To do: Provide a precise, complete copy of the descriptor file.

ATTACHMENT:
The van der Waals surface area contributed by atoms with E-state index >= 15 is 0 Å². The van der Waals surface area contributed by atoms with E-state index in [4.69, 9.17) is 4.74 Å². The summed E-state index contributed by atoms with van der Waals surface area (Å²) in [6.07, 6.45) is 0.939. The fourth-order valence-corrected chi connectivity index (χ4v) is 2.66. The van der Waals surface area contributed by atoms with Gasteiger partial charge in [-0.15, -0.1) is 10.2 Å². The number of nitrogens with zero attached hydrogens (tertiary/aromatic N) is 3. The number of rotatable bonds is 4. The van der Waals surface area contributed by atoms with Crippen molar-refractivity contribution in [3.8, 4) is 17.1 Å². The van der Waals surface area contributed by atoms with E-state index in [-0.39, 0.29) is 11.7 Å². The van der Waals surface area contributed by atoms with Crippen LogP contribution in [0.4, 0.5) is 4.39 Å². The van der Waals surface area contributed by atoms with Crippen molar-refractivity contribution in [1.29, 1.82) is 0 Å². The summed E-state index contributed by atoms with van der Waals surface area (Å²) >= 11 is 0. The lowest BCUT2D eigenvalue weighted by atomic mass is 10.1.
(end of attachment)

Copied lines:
The van der Waals surface area contributed by atoms with E-state index >= 15 is 0 Å². The van der Waals surface area contributed by atoms with E-state index in [4.69, 9.17) is 4.74 Å². The summed E-state index contributed by atoms with van der Waals surface area (Å²) in [6.07, 6.45) is 0.939. The fourth-order valence-corrected chi connectivity index (χ4v) is 2.66. The van der Waals surface area contributed by atoms with Gasteiger partial charge in [-0.15, -0.1) is 10.2 Å². The number of nitrogens with zero attached hydrogens (tertiary/aromatic N) is 3. The number of rotatable bonds is 4. The van der Waals surface area contributed by atoms with Crippen molar-refractivity contribution in [3.8, 4) is 17.1 Å². The van der Waals surface area contributed by atoms with E-state index in [-0.39, 0.29) is 11.7 Å². The van der Waals surface area contributed by atoms with Crippen LogP contribution in [0.4, 0.5) is 4.39 Å². The van der Waals surface area contributed by atoms with Crippen molar-refractivity contribution in [1.29, 1.82) is 0 Å². The summed E-state index contributed by atoms with van der Waals surface area (Å²) >= 11 is 0. The lowest BCUT2D eigenvalue weighted by atomic mass is 10.1.